ECB's Draghi says 'more optimistic' on the outlook for the eurozone
The outlook for eurozone growth is "more optimistic", the head of the European Central Bank (ECB), Mario Draghi, has said.
Accordingly, the central bank has raised its economic growth forecasts for this year and next, to 1.8% in 2017 and 1.7% in 2018.
That compares with previous forecasts of 1.7% and 1.6% respectively.
The comments came as borrowing costs were kept on hold in the 19-nation bloc, despite a pick-up in inflation.
It currently stands at 2%, which is slightly above the ECB's target of just below 2%. The bank also raised its annual inflation forecast for this year and next to 1.8% and 1.7%.
"I would say the risks of deflation have largely disappeared," Mr Draghi said at a news conference.
The main interest rate remained at 0% and the central bank's bond-buying programme, aimed at boosting the economy, was also kept unchanged.
The bank is currently committed to continuing its bond-buying programme until at least December, although the €80bn-a-month quantitative easing (QE) scheme will be trimmed to €60bn a month from April.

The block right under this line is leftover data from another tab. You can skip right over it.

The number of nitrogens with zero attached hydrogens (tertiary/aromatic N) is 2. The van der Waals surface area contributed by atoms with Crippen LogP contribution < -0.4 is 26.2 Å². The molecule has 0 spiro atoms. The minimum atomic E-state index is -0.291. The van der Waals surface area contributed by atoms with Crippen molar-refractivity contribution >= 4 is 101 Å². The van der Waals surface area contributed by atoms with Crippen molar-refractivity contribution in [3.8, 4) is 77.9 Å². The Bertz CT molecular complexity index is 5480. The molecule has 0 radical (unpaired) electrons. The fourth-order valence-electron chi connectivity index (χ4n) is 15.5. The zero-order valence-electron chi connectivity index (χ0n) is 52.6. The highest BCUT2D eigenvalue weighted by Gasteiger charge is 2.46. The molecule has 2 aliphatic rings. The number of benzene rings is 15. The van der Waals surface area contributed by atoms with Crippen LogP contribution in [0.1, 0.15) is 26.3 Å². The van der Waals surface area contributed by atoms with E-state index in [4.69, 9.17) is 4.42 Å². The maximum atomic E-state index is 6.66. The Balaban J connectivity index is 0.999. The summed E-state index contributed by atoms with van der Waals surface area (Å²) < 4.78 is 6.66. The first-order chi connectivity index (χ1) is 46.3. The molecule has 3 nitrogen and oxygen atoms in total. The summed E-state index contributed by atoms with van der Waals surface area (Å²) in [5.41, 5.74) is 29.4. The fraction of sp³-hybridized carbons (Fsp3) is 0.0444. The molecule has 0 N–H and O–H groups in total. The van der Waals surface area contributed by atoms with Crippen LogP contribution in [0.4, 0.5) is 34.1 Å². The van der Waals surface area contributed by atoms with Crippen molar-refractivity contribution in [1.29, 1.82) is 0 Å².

Asked at the news conference whether interest rates were likely to rise before the end of the QE programme, Mr Draghi replied that policy makers wanted to see "a sustained adjustment in the rate of inflation, and we don't see it yet... we see progress in the recovery [but] it's a gradual process".
In a statement ahead of the news conference, the ECB had reiterated: "The governing council continues to expect the key ECB interest rates to remain at present or lower levels for an extended period of time, and well past the horizon of the net asset purchases."
However, Mr Draghi said that a sentence had been removed from his introductory statement to the news conference to signal that "there is no longer that sense of urgency in taking further actions... that was prompted by the risks of deflation".
Neil Wilson, an analyst at ETX Capital, said: "Deflation is no longer the concern for the ECB - prices are not rising fast enough to warrant tapering or higher rates, but the imminent risk of deflation has passed.
"That's something of a watershed moment - the end of the beginning in terms of unconventional monetary policy tools perhaps."